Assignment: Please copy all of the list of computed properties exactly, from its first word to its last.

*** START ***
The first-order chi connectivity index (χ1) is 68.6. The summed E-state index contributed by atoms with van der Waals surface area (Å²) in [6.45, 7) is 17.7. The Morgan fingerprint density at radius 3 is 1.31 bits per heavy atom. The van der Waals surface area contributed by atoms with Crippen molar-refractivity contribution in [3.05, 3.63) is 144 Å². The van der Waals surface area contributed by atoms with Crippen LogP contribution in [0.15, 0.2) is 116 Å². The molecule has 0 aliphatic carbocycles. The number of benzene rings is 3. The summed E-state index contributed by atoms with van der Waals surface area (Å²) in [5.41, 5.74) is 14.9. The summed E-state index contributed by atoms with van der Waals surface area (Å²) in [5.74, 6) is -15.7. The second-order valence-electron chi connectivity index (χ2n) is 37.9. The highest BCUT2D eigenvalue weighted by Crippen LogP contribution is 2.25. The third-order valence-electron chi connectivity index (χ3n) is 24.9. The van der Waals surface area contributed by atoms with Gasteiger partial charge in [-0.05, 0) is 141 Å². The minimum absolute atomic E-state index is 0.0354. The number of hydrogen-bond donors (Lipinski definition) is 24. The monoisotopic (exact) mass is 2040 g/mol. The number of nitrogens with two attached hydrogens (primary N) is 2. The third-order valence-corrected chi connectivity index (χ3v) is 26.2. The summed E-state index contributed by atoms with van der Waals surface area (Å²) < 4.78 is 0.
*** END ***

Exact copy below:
The first-order chi connectivity index (χ1) is 68.6. The summed E-state index contributed by atoms with van der Waals surface area (Å²) in [6.45, 7) is 17.7. The Morgan fingerprint density at radius 3 is 1.31 bits per heavy atom. The van der Waals surface area contributed by atoms with Crippen molar-refractivity contribution in [3.05, 3.63) is 144 Å². The van der Waals surface area contributed by atoms with Crippen LogP contribution in [0.15, 0.2) is 116 Å². The molecule has 0 aliphatic carbocycles. The number of benzene rings is 3. The summed E-state index contributed by atoms with van der Waals surface area (Å²) in [5.41, 5.74) is 14.9. The summed E-state index contributed by atoms with van der Waals surface area (Å²) in [5.74, 6) is -15.7. The second-order valence-electron chi connectivity index (χ2n) is 37.9. The highest BCUT2D eigenvalue weighted by Crippen LogP contribution is 2.25. The third-order valence-electron chi connectivity index (χ3n) is 24.9. The van der Waals surface area contributed by atoms with Gasteiger partial charge in [-0.05, 0) is 141 Å². The minimum absolute atomic E-state index is 0.0354. The number of hydrogen-bond donors (Lipinski definition) is 24. The monoisotopic (exact) mass is 2040 g/mol. The number of nitrogens with two attached hydrogens (primary N) is 2. The third-order valence-corrected chi connectivity index (χ3v) is 26.2. The summed E-state index contributed by atoms with van der Waals surface area (Å²) < 4.78 is 0.